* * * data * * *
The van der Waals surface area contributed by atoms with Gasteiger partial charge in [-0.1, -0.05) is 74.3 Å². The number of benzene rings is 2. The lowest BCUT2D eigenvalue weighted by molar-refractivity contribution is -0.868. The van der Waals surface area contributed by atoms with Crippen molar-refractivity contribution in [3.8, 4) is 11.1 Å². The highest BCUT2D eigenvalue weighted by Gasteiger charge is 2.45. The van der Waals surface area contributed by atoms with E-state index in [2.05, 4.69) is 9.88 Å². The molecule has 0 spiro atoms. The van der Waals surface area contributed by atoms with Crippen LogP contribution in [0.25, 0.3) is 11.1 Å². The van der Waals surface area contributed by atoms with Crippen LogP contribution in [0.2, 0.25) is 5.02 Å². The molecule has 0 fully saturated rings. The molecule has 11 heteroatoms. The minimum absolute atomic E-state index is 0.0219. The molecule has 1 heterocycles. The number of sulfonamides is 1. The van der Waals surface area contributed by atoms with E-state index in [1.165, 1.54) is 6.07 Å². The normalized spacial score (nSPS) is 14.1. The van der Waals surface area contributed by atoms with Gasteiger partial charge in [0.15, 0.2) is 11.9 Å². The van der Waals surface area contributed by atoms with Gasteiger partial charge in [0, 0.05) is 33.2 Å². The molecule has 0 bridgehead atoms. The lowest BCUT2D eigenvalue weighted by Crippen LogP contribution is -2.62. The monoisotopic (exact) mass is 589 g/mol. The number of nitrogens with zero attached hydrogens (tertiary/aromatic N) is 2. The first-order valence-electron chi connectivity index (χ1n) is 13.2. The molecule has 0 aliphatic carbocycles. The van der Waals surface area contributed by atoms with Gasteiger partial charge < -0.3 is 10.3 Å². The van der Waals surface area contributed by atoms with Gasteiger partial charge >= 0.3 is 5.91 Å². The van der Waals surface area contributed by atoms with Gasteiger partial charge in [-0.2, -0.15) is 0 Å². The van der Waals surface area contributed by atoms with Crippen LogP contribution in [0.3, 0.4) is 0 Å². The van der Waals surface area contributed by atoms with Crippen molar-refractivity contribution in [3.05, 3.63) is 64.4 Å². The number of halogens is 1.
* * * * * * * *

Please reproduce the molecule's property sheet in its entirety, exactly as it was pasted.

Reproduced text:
The van der Waals surface area contributed by atoms with Gasteiger partial charge in [-0.1, -0.05) is 74.3 Å². The number of benzene rings is 2. The lowest BCUT2D eigenvalue weighted by molar-refractivity contribution is -0.868. The van der Waals surface area contributed by atoms with Crippen molar-refractivity contribution in [3.8, 4) is 11.1 Å². The highest BCUT2D eigenvalue weighted by Gasteiger charge is 2.45. The van der Waals surface area contributed by atoms with E-state index in [2.05, 4.69) is 9.88 Å². The molecule has 0 spiro atoms. The van der Waals surface area contributed by atoms with Crippen LogP contribution in [0.25, 0.3) is 11.1 Å². The van der Waals surface area contributed by atoms with Crippen LogP contribution in [0.2, 0.25) is 5.02 Å². The molecule has 0 fully saturated rings. The molecule has 11 heteroatoms. The minimum absolute atomic E-state index is 0.0219. The molecule has 1 heterocycles. The number of sulfonamides is 1. The van der Waals surface area contributed by atoms with E-state index in [1.165, 1.54) is 6.07 Å². The normalized spacial score (nSPS) is 14.1. The van der Waals surface area contributed by atoms with Gasteiger partial charge in [0.15, 0.2) is 11.9 Å². The van der Waals surface area contributed by atoms with Gasteiger partial charge in [0, 0.05) is 33.2 Å². The molecule has 0 bridgehead atoms. The lowest BCUT2D eigenvalue weighted by Crippen LogP contribution is -2.62. The monoisotopic (exact) mass is 589 g/mol. The number of nitrogens with zero attached hydrogens (tertiary/aromatic N) is 2. The first-order valence-electron chi connectivity index (χ1n) is 13.2. The molecule has 0 aliphatic carbocycles. The van der Waals surface area contributed by atoms with Gasteiger partial charge < -0.3 is 10.3 Å². The van der Waals surface area contributed by atoms with Gasteiger partial charge >= 0.3 is 5.91 Å². The van der Waals surface area contributed by atoms with Gasteiger partial charge in [-0.2, -0.15) is 0 Å². The van der Waals surface area contributed by atoms with Crippen LogP contribution in [0.3, 0.4) is 0 Å². The van der Waals surface area contributed by atoms with Crippen molar-refractivity contribution in [3.05, 3.63) is 64.4 Å². The number of halogens is 1.